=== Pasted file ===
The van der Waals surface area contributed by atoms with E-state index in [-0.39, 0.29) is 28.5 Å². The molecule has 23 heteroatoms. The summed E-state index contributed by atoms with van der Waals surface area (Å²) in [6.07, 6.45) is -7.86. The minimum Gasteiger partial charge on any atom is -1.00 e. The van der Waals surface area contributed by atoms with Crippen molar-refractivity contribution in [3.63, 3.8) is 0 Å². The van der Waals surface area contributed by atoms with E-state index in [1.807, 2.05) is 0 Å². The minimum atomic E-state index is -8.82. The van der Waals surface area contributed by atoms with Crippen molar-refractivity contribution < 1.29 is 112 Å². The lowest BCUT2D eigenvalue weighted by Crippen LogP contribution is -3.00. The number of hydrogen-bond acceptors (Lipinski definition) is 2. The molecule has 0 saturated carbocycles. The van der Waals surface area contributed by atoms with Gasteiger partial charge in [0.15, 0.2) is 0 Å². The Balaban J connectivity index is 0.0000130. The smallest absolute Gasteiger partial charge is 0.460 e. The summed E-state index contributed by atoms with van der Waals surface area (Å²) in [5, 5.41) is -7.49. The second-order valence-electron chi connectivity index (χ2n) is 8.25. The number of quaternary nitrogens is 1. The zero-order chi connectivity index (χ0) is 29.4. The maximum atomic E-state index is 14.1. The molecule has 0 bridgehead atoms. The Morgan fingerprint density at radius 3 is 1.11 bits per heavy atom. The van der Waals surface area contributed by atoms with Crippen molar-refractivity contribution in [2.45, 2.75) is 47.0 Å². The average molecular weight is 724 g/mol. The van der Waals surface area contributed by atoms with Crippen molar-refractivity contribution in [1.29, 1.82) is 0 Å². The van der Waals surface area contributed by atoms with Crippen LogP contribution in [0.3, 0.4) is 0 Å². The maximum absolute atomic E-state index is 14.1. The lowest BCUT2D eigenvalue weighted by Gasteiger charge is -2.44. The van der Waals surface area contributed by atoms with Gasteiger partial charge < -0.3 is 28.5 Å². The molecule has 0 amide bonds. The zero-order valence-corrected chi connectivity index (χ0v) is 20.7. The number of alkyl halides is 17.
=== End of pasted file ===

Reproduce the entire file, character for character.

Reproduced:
The van der Waals surface area contributed by atoms with E-state index in [-0.39, 0.29) is 28.5 Å². The molecule has 23 heteroatoms. The summed E-state index contributed by atoms with van der Waals surface area (Å²) in [6.07, 6.45) is -7.86. The minimum Gasteiger partial charge on any atom is -1.00 e. The van der Waals surface area contributed by atoms with Crippen molar-refractivity contribution in [3.63, 3.8) is 0 Å². The van der Waals surface area contributed by atoms with E-state index in [1.807, 2.05) is 0 Å². The minimum atomic E-state index is -8.82. The van der Waals surface area contributed by atoms with Crippen molar-refractivity contribution < 1.29 is 112 Å². The lowest BCUT2D eigenvalue weighted by Crippen LogP contribution is -3.00. The number of hydrogen-bond acceptors (Lipinski definition) is 2. The molecule has 0 saturated carbocycles. The van der Waals surface area contributed by atoms with Gasteiger partial charge in [0.15, 0.2) is 0 Å². The Balaban J connectivity index is 0.0000130. The smallest absolute Gasteiger partial charge is 0.460 e. The summed E-state index contributed by atoms with van der Waals surface area (Å²) in [5, 5.41) is -7.49. The second-order valence-electron chi connectivity index (χ2n) is 8.25. The number of quaternary nitrogens is 1. The zero-order chi connectivity index (χ0) is 29.4. The maximum atomic E-state index is 14.1. The molecule has 0 bridgehead atoms. The Morgan fingerprint density at radius 3 is 1.11 bits per heavy atom. The van der Waals surface area contributed by atoms with Crippen molar-refractivity contribution in [2.45, 2.75) is 47.0 Å². The average molecular weight is 724 g/mol. The van der Waals surface area contributed by atoms with Crippen molar-refractivity contribution in [1.29, 1.82) is 0 Å². The van der Waals surface area contributed by atoms with Crippen LogP contribution in [0.3, 0.4) is 0 Å². The maximum absolute atomic E-state index is 14.1. The lowest BCUT2D eigenvalue weighted by Gasteiger charge is -2.44. The van der Waals surface area contributed by atoms with Gasteiger partial charge < -0.3 is 28.5 Å². The molecule has 0 amide bonds. The zero-order valence-corrected chi connectivity index (χ0v) is 20.7. The number of alkyl halides is 17.